Tim Whitehead, who was fired Tuesday after 12 years as head coach of the University of Maine men’s ice hockey team, served as a fine mentor for student-athletes competing at the highest level of intercollegiate sports. We wish him well. But it was time for a change.

Hockey is UMaine’s marquee athletic program. It brought the university’s Division I national championships to campus in 1993 and 1999. The national powerhouse built by Shawn Walsh and sustained by Whitehead after Walsh died of cancer in 2001 generated millions of dollars in donations to the university and created a sense of statewide pride epitomized by signs touting the Black Bears’ success to visitors entering the state from New Hampshire, whose state university hockey team cannot claim similar championship caliber. Even people with no connection to the school came to care about Maine hockey.

But student and community support for UMaine’s hockey program has lagged since 2008, before plunging with the team’s win-loss record during the recently concluded season. Average attendance at Alfond Arena fell to its lowest point in more than a decade, and season ticket sales dropped precipitously. The passion and excitement that formerly started with blue-painted fans in Alfond and reverberated to all corners of the state is gone.

That loss of energy, as Athletic Director Steve Abbott identified Tuesday in announcing the university’s intent to buy out Whitehead’s contract, justifies the coaching change. It also provides an important opportunity for UMaine to assess honestly how it will define athletic “success” not just for hockey, its most prestigious program, but for all sports.

As the search team for a new hockey coach sorts through candidates to bring the “new energy and direction” that Abbott said the program needs, realistic benchmarks for measuring Whitehead’s successor’s performance should be clearly articulated.

Wins, tournament appearances and compliance with National Collegiate Athletic Association

rules are easily measurable standards. Attendance and fundraising are also easy to track numerically. But how much responsibility for those measures should fall on the shoulders of the hockey team’s head coach? Attendance and revenue generation play lesser roles for the majority of UMaine’s athletic programs, so is it fair to link those factors to the expectations for a new hockey coach?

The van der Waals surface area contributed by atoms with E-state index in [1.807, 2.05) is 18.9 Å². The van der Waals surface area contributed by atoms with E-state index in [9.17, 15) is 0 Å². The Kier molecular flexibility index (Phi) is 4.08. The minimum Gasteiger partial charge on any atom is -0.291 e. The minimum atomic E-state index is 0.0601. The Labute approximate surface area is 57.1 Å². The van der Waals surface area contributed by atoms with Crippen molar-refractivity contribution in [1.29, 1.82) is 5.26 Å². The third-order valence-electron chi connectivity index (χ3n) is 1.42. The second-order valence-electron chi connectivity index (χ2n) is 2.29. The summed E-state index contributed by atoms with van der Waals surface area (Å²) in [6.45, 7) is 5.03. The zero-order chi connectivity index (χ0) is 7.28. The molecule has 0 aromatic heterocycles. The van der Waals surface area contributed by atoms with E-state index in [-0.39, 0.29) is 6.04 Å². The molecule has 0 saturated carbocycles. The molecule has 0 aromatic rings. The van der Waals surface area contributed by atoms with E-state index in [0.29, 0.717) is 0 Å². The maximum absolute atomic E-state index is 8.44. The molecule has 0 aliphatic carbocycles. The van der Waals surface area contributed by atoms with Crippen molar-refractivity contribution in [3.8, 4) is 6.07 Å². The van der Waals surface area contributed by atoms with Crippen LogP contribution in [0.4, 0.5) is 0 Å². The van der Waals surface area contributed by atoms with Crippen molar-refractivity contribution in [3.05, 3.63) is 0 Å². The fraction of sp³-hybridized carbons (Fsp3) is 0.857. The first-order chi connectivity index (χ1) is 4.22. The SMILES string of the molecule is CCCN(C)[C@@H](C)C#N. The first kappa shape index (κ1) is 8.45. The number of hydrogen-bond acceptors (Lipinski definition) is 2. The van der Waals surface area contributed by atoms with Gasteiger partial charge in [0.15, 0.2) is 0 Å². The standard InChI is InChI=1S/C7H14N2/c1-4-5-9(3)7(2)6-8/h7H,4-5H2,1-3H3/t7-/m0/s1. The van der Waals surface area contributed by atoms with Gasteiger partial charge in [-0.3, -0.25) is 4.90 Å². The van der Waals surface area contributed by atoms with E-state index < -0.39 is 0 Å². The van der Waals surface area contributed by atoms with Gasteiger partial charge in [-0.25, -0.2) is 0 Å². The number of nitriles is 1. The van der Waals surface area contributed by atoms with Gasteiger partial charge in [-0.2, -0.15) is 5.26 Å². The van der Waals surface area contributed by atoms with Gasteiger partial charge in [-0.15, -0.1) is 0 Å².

As the search for a new hockey coach begins, it’s reasonable to ask whether the success established by Walsh and Whitehead during his first seven years created unrealistic expectations. Should a relatively small state university tucked into the northeast corner of the United States expect to compete annually with more affluent schools like Boston College, Providence and Boston University for Hockey East supremacy? Or with large state universities in Wisconsin, Minnesota and North Dakota for national titles? The question holds true for sports other than hockey, as well, as it’s comparatively more difficult for Maine to recruit players and match the salaries for staff that larger schools can more easily provide.

Maine’s past successes, and this year’s Frozen Four lineup that includes Quinnipiac, Yale, UMass-Lowell and St. Cloud State, show it’s possible for smaller schools to compete for the national title, but does the ongoing cost offer a reasonable return on what will have to be heavy annual expenditures for recruiting, facilities, travel and other requirements of Division I participation?

Now is a good time for Abbott and University President Paul Ferguson to address the long-term implications of setting annual championship goals for the hockey program. In addition, Whitehead’s departure gives the university an opportunity to review all sports and their value to the campus.